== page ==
Check out these tips to take action on your New Year's resolutions.
We often treat resolutions like birthday wishes - they're nice to dream about, but they'll probably never come true. Don't let this be another year where your resolutions evaporate like the smoke from a birthday candle.
Instead, set a plan in place to ensure that you follow through. Whether your resolution involves going back to school or quitting smoking, preparing a strategy is an essential part of making resolutions stick, according to John Norcross, professor of clinical psychology at the University of Scranton.
To help you begin the New Year on the right foot, we put together this list of practical tips to help you turn your resolutions from wishes into concrete changes.
Resolution #1 - Learn Something New
Are you ready to switch careers, or just eager for a new challenge? Going back to school could expand your knowledge and open the doors for new opportunities in your professional life. Here are a few education options to consider:
- Earn a degree: From master's, bachelor's, associate's, and certificate programs, there are degree options that could help you move forward at any stage of your academic and professional life.
- Take online classes: An online education gives you the flexibility to attend classes when and where it's convenient for you. This means that you could maintain your daily responsibilities - whether it's work, family, or social responsibilities - and still go back to school.
Resolution #2 - Get Active
While some people dream of running a marathon, many would settle for not getting winded going up a flight of stairs. Whatever your reasons or goals, here are some tips for starting a healthy, safe exercise routine:
- Start small: The American Council on Exercise (ACE) recommends at least 30 minutes of exercise a day, but everyone needs to start somewhere. Start with 10 to 15 minutes a day of walking or jogging. After a few weeks, start inching closer to that 30-minute mark.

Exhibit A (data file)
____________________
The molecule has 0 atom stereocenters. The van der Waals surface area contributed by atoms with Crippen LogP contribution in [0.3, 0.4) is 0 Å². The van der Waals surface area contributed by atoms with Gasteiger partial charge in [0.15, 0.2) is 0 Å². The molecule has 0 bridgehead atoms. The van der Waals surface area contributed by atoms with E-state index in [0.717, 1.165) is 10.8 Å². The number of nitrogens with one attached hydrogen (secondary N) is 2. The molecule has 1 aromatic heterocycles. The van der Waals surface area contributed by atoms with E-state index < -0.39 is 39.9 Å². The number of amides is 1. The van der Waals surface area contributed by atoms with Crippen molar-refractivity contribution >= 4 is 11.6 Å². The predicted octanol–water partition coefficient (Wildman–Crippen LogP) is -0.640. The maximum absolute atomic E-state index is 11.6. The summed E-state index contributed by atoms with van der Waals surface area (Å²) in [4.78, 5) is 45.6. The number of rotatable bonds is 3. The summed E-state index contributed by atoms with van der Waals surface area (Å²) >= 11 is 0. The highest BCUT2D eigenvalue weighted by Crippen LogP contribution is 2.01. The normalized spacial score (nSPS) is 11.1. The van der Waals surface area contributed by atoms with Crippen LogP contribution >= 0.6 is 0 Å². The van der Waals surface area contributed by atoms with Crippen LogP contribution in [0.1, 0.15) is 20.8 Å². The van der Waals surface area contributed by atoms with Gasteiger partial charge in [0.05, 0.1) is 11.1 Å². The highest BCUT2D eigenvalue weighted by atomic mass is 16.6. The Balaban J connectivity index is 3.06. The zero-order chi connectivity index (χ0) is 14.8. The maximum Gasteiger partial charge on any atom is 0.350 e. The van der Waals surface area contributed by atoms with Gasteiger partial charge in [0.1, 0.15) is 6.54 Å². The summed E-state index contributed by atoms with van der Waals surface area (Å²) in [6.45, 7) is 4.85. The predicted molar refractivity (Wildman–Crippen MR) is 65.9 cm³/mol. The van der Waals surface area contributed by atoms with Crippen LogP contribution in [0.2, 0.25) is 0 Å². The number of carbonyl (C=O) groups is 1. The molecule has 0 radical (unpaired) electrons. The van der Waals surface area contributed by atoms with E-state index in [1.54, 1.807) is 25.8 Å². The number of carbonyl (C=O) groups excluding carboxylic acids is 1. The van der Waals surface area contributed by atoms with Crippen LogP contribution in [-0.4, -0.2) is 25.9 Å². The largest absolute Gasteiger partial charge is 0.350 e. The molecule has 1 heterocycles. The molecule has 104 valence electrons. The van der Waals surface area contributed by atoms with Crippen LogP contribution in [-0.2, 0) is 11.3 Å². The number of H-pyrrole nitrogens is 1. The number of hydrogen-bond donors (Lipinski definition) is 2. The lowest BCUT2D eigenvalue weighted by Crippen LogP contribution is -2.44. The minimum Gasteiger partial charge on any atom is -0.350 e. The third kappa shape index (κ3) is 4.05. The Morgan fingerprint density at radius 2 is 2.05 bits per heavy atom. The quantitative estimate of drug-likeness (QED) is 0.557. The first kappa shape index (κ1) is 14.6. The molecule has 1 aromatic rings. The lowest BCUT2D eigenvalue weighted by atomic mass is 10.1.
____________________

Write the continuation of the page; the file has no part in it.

- Vary your routine: Working on those biceps may boost your self-esteem, but you're more than just an arm. Remember to exercise in a way that benefits your whole body. According to the ACE, a complete, safe, and effective fitness program should include aerobic exercise, muscular conditioning, and flexibility exercise.
Resolution #3 - Lose Weight
It's that time of year when all our bad eating decisions from the holidays come back to haunt us. Get out of the vicious cycle and take control of your diet with these tips:
- Do it for the right reasons: "Many people find more success when they find other reasons [besides losing weight] to change their diet," says dietician Rachael Richardson. Understanding how a healthier diet can improve sleep and brain function, increase energy, and reduce pain - to name a few examples - can help you stay motivated when faced with temptation.
- Cut back on sweets and junk food: Giving up sweets and junk food cold turkey usually leads to secret late night binges and an unhealthy dose of guilt. Start by limiting what you eat rather than cutting them out completely. For example, if you usually drink two sodas a day, try drinking just one. As you begin feeling better and losing weight, you'll be more motivated to continue cutting back.
Resolution #4 - Quit Smoking
You probably already know that smoking puts you at greater risk for heart disease, stroke, and lung cancer. But knowing the reasons to quit isn't always enough to kick the habit. Sometimes you need extra help. Consider these tips: